by Bruno Pot, Food microbiologist, Vrije Universiteit Brussel. Brussels, Belgium
Does the name Lactobacillus ring a bell?
Did you think you knew what lactobacilli were? Yes? Sorry, as of today you might need to study again! No?, then please read this message too.
What happened today/recently may have a future impact on what you can read on the labels of many fermented food products, like your favoured yoghurt or probiotic. It is likely that the name of the bacteria which is on the label will change. How is that?
Lesson 1: Taxonomy and nomenclature are important aspects of biology. They allow us to communicate about all living things: not to confuse dogs with cats, spiders with insects, palm trees with oaks. This is indispensable in our daily lives, but also has medical, nutritional, environmental, and why not, even academic importance.
Lesson 2: Bacteria also get a name. The Lactobacillus bulgaricus and Streptococcus thermophilus from your yoghurt are perfect examples. Lactobacillus and Streptococcus tell you the bugs’ “genus” name (no “o” in the word, sorry), while the names bulgaricus and thermophilus reflect the species names. It compares to our Latin name as humans: Homo sapiens. So, you see, biology can be simple.
Lesson 3: We think of a species in biology terms, if two members can produce offspring. For bacteria this is a problem, as they have no gender: they simply divide in two, over and over again, whenever the conditions are suitable to do so. But: how then define a species? In the past, scientists used to use specific properties like the shape and size (length, diameter), the colour when grown in the lab, the chemical reactions they can perform (e.g. produce yoghurt), etc… to group bacteria into species. This turned out to be very practical, but not always very correct.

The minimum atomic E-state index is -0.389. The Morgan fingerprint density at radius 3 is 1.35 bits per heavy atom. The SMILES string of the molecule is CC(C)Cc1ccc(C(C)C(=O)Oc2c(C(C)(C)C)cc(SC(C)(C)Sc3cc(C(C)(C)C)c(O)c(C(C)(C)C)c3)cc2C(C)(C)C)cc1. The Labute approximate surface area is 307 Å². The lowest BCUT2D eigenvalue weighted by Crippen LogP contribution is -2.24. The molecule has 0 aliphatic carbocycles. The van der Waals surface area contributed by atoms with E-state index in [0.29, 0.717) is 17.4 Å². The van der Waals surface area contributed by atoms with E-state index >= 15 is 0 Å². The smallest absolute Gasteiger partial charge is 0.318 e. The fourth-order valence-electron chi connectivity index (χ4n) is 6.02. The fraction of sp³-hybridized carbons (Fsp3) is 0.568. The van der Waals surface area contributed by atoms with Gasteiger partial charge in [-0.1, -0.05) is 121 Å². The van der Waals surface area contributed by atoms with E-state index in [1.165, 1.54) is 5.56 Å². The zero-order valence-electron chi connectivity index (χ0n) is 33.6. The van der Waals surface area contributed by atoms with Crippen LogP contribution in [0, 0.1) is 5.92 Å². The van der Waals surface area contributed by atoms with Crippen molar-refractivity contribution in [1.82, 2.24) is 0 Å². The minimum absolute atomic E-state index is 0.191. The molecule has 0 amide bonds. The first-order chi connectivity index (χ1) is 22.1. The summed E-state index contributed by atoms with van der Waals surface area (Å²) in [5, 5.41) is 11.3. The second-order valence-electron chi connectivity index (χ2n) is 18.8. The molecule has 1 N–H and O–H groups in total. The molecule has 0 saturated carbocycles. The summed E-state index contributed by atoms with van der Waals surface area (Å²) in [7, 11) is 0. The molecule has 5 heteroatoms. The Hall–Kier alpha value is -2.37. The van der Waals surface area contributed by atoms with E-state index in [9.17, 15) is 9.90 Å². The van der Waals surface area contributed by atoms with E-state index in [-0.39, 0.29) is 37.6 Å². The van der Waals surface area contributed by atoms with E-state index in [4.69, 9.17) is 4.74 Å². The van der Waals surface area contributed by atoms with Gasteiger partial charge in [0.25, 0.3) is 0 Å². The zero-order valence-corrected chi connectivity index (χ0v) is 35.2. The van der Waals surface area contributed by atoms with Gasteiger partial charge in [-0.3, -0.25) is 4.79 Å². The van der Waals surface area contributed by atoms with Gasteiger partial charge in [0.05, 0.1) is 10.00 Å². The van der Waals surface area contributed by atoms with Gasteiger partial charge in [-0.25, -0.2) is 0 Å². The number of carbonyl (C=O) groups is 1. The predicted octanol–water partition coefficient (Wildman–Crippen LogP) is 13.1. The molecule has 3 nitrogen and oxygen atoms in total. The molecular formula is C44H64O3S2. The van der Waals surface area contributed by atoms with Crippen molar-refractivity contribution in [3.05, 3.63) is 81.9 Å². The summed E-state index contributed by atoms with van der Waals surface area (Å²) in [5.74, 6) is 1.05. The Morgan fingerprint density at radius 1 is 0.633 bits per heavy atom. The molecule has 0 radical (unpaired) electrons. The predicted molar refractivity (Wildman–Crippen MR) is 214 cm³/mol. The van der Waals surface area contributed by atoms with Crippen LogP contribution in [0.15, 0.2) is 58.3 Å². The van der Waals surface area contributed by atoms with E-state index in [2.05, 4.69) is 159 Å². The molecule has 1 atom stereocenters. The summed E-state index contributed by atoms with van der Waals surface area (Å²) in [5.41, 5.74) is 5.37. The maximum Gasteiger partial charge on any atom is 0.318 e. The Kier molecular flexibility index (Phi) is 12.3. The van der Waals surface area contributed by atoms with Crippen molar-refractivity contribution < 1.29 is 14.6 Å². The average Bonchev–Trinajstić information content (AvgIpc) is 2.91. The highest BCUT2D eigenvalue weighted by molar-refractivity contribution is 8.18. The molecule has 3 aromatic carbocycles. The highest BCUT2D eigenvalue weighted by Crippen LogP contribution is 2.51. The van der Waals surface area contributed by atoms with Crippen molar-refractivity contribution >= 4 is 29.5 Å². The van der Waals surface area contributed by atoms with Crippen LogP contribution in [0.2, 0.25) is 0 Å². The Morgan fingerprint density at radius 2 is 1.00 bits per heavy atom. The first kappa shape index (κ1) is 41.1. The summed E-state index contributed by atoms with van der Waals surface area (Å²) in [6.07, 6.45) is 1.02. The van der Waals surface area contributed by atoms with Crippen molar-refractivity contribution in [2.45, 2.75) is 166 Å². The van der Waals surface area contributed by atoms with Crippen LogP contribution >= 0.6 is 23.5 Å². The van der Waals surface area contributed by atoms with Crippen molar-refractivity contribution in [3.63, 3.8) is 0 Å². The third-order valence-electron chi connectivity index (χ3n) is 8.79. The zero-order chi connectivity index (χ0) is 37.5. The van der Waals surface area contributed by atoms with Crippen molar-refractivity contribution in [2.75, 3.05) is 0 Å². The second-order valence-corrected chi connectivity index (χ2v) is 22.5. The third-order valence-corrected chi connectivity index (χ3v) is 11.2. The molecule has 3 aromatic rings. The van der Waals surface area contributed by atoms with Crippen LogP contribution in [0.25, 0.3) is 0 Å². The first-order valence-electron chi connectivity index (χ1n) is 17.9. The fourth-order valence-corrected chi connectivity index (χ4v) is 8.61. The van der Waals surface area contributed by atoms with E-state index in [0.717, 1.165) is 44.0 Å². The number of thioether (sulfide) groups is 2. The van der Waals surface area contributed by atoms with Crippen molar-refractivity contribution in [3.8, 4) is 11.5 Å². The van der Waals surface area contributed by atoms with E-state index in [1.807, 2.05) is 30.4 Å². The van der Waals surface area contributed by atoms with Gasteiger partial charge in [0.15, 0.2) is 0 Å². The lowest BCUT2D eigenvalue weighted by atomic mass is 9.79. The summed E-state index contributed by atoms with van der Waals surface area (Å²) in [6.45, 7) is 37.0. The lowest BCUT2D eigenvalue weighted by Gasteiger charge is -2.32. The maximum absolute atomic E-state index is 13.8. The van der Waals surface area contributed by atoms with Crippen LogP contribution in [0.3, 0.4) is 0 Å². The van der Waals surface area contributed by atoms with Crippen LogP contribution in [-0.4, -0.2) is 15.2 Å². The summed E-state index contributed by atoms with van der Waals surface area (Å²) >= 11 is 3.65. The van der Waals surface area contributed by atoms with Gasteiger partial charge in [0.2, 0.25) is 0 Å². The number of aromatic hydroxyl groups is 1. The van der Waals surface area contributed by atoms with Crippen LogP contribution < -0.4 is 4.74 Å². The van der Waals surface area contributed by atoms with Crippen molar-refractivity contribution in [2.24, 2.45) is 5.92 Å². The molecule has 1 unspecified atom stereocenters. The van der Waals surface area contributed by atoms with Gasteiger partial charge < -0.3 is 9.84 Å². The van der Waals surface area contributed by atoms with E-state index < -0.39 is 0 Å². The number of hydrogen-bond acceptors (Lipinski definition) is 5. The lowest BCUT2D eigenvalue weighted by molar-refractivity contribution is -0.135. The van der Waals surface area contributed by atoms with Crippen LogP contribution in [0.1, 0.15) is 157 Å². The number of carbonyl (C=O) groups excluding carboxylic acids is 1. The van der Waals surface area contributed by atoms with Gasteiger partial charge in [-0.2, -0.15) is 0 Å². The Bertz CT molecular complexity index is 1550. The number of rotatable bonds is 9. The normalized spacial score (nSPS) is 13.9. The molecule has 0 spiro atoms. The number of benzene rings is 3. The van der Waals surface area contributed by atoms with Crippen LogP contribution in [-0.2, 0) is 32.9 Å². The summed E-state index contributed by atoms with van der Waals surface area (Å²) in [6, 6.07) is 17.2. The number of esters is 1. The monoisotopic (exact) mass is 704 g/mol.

Lesson 4: Nowadays scientists can use the genetic information of bacteria (their complete genome actually) to compare them and to decide if they belong to the same genus and species, or not! Now guess what! When this was done on all 255 Lactobacillus species, it turned out that huge mistakes were made in the past. Mistakes that would have put humans in the same species as cats, dogs, even as frogs…
So, it was decided to correct that situation. You can see the results here. You can read about the Taxonomic Subcommittee that did this here.
In short: the “species” names of the old genus Lactobacillus have not been changed, the genus name Lactobacillus, however, has now been blessed with 23 additional names! If you want to know the new genus name of your old bug, you can do it here, or here and here.
But what does it mean for you? In the coming months and years some of these new names will gradually replace the name Lactobacillus. Don’t worry, they are still the same micro-organisms and their products will still taste as nice. Also, we will still be able to talk about the lactobacilli as good bugs, but if we want to be very specific about e.g. good bugs that live in bees, such as the Lactobacillus bombi, you might be tempted to call them… (try one of these links here, or here and here).
Right you got it!
End of biology lesson.